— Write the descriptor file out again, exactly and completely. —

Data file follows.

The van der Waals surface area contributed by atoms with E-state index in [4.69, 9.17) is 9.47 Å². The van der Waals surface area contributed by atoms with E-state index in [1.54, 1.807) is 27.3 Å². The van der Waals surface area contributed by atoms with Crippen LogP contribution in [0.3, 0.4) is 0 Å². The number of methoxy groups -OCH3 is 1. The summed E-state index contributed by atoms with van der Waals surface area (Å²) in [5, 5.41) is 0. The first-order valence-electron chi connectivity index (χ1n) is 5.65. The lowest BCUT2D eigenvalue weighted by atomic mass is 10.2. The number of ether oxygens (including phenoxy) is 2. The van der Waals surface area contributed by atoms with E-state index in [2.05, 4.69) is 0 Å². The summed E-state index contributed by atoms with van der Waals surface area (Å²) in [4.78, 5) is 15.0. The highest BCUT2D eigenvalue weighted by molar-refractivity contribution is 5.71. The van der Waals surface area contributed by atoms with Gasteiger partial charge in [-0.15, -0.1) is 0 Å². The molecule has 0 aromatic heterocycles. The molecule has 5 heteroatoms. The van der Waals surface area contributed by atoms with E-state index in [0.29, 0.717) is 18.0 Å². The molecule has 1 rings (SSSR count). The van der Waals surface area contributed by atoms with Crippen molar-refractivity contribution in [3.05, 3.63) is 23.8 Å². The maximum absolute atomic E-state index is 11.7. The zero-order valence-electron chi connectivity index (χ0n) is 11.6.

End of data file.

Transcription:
The van der Waals surface area contributed by atoms with E-state index in [4.69, 9.17) is 9.47 Å². The van der Waals surface area contributed by atoms with E-state index in [1.54, 1.807) is 27.3 Å². The van der Waals surface area contributed by atoms with Crippen LogP contribution in [0.3, 0.4) is 0 Å². The number of methoxy groups -OCH3 is 1. The summed E-state index contributed by atoms with van der Waals surface area (Å²) in [5, 5.41) is 0. The first-order valence-electron chi connectivity index (χ1n) is 5.65. The lowest BCUT2D eigenvalue weighted by atomic mass is 10.2. The number of ether oxygens (including phenoxy) is 2. The van der Waals surface area contributed by atoms with E-state index in [2.05, 4.69) is 0 Å². The summed E-state index contributed by atoms with van der Waals surface area (Å²) in [4.78, 5) is 15.0. The highest BCUT2D eigenvalue weighted by molar-refractivity contribution is 5.71. The van der Waals surface area contributed by atoms with Gasteiger partial charge in [-0.15, -0.1) is 0 Å². The molecule has 0 aromatic heterocycles. The molecule has 5 heteroatoms. The van der Waals surface area contributed by atoms with E-state index in [0.29, 0.717) is 18.0 Å². The molecule has 1 rings (SSSR count). The van der Waals surface area contributed by atoms with Crippen molar-refractivity contribution in [3.05, 3.63) is 23.8 Å². The maximum absolute atomic E-state index is 11.7. The zero-order valence-electron chi connectivity index (χ0n) is 11.6.